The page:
John Gostlin (or Gostlyn; c. 1566 – 21 October 1626) was an English academic and physician, Master of Gonville and Caius College, Cambridge from 1619 and Regius Professor of Physic.
He was born in Norwich in or about 1566, the son of Robert Gostlin of that city. Educated at Norwich School for six years, he was admitted at Caius College, 22 November 1582, as a scholar. He graduated B.A. 1586–7, M.A. 1590, M.D. 1602 (incorporated M.D. at Oxford, 1612). He was elected to a fellowship about Easter 1591–2, which he retained till he became Master, 26 February 1619.
On the death of Thomas Legge, Master of Caius (12 July 1607), there was an election favouring Gostlin; but when there was a dispute Robert Cecil, 1st Earl of Salisbury, then Chancellor of the University, vacated the election and appointed William Branthwaite, then a Fellow of Emmanuel College. Gostlin then retired to Exeter, where he practised medicine, and was returned as Member of Parliament for Barnstaple in 1614. After Branthwaite's death in January 1619, the fellows immediately met and chose Gostlin. The king's letter was brought soon after, recommending a theologian, but the fellowship had their way.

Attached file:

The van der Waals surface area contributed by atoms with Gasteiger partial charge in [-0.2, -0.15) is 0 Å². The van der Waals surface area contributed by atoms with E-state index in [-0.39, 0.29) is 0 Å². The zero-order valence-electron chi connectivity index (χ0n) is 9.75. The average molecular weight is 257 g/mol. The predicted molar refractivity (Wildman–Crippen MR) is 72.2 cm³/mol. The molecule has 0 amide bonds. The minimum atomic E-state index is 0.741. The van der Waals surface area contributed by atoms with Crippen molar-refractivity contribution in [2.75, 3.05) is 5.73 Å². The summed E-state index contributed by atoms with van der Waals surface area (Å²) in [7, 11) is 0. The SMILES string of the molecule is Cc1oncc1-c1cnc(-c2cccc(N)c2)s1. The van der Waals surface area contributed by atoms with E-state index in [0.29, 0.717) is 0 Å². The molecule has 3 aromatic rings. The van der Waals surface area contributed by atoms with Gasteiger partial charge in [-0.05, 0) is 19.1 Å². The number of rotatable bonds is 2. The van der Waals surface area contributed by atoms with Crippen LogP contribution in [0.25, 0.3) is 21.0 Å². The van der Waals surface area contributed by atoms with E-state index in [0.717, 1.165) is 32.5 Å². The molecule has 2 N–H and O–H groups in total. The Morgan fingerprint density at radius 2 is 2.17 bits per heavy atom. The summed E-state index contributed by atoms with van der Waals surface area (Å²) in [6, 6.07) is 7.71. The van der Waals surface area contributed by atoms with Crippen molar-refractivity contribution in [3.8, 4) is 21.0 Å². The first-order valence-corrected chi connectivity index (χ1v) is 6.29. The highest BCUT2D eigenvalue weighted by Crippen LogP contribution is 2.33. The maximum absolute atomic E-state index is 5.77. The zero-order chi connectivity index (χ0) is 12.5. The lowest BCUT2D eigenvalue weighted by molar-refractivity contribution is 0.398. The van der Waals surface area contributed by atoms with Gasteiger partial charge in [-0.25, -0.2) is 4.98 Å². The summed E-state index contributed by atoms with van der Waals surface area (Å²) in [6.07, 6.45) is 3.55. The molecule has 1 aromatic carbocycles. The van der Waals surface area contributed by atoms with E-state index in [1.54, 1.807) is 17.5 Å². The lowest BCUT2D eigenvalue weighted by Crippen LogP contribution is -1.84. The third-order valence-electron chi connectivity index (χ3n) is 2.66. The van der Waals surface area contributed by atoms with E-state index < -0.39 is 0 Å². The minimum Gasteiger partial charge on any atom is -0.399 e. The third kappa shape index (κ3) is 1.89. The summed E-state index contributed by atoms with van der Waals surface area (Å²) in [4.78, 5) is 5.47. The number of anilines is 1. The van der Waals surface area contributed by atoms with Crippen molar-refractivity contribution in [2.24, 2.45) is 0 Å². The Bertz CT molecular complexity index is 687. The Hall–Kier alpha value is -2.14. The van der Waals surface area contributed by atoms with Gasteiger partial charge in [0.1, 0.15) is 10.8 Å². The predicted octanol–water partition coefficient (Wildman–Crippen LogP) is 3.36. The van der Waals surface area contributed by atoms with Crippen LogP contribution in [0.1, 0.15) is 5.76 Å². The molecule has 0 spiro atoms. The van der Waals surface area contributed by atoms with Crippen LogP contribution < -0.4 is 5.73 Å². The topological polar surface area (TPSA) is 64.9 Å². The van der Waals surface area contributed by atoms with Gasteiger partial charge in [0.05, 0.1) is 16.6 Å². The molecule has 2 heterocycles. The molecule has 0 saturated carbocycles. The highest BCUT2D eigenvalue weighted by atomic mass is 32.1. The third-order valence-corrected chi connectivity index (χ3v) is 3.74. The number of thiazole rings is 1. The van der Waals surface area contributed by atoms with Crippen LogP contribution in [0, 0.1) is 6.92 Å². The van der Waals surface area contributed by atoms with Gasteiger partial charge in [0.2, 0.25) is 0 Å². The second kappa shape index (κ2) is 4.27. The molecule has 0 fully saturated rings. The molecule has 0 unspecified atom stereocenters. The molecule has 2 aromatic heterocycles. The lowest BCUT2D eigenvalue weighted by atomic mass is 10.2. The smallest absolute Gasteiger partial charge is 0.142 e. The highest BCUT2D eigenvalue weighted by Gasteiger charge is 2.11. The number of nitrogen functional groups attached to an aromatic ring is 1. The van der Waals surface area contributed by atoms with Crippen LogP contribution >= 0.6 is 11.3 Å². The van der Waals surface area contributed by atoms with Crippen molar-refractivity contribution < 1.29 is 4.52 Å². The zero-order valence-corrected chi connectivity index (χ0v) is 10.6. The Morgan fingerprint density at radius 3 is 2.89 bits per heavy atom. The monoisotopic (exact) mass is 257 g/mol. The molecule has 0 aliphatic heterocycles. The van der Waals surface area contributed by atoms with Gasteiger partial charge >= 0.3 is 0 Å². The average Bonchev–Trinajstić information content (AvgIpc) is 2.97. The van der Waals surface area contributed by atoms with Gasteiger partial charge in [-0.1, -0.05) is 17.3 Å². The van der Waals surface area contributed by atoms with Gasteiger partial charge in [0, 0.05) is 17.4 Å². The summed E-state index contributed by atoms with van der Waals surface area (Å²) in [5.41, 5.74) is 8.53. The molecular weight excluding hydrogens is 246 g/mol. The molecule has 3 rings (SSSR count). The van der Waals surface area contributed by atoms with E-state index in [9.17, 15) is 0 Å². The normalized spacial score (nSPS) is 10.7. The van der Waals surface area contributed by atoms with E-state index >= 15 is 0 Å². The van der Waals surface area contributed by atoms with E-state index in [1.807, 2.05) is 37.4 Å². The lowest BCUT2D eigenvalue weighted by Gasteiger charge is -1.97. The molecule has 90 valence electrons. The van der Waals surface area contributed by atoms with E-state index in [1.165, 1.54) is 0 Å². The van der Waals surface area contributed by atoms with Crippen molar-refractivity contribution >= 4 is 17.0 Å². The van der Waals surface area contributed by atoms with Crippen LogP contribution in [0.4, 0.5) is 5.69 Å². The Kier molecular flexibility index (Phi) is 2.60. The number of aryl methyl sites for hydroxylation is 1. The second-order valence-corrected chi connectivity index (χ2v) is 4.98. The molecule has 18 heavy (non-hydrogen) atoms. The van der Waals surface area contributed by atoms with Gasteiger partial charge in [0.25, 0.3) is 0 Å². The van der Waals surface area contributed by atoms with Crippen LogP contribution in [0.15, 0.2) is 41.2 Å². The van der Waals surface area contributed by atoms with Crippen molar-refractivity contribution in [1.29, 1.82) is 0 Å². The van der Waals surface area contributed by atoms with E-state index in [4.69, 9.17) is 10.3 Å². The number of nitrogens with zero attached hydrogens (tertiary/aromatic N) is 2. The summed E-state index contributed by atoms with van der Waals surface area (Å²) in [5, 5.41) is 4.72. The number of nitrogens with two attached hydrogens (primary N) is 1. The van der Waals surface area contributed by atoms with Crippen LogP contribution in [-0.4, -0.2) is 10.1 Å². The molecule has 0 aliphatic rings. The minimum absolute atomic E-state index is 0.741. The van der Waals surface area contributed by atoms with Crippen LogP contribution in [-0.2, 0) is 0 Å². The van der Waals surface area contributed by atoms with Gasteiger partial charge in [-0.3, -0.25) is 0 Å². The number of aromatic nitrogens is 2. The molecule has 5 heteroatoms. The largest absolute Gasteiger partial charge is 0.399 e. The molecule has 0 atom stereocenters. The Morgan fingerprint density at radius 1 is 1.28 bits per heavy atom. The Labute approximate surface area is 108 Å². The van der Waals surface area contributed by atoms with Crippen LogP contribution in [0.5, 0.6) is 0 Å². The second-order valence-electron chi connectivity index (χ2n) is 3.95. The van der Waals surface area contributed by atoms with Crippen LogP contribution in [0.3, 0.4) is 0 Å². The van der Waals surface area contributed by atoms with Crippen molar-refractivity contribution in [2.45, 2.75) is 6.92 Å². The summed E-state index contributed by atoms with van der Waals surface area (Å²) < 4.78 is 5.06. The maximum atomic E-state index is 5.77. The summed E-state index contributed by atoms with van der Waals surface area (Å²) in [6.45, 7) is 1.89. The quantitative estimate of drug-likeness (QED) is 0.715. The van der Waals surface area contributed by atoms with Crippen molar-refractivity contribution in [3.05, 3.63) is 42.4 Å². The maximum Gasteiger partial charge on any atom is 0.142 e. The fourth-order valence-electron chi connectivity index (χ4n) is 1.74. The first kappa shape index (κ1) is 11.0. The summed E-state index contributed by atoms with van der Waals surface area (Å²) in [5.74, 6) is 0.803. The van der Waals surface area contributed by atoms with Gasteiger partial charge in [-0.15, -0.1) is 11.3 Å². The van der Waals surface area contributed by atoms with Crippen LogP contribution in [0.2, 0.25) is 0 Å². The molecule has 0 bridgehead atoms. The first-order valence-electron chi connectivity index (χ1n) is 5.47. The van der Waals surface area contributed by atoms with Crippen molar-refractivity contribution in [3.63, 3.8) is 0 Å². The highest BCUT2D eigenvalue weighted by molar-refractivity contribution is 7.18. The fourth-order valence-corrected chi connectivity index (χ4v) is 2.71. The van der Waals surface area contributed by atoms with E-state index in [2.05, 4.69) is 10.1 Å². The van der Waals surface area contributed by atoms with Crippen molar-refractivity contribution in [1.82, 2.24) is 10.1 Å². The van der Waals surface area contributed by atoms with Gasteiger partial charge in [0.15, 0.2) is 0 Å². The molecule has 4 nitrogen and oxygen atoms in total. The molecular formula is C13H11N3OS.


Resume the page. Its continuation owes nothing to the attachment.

In 1623 he was appointed Regius Professor of Physic, to which he was recommended by Isaac Barrow. He was twice vice-chancellor of the university, dying during his second tenure of the office, 21 October 1626. There is an account of his death in Joseph Mead's Letters (Harleian MS. 390); it also was the occasion for an early poem of John Milton. His will is dated 19 October 1626, and was proved 6 December 1626. He was buried in the college chapel, where there is a monument to him. He does not appear to have published any works. He was a benefactor to Gonville and Caius, where he is specially commemorated, and St Catharine's College, Cambridge.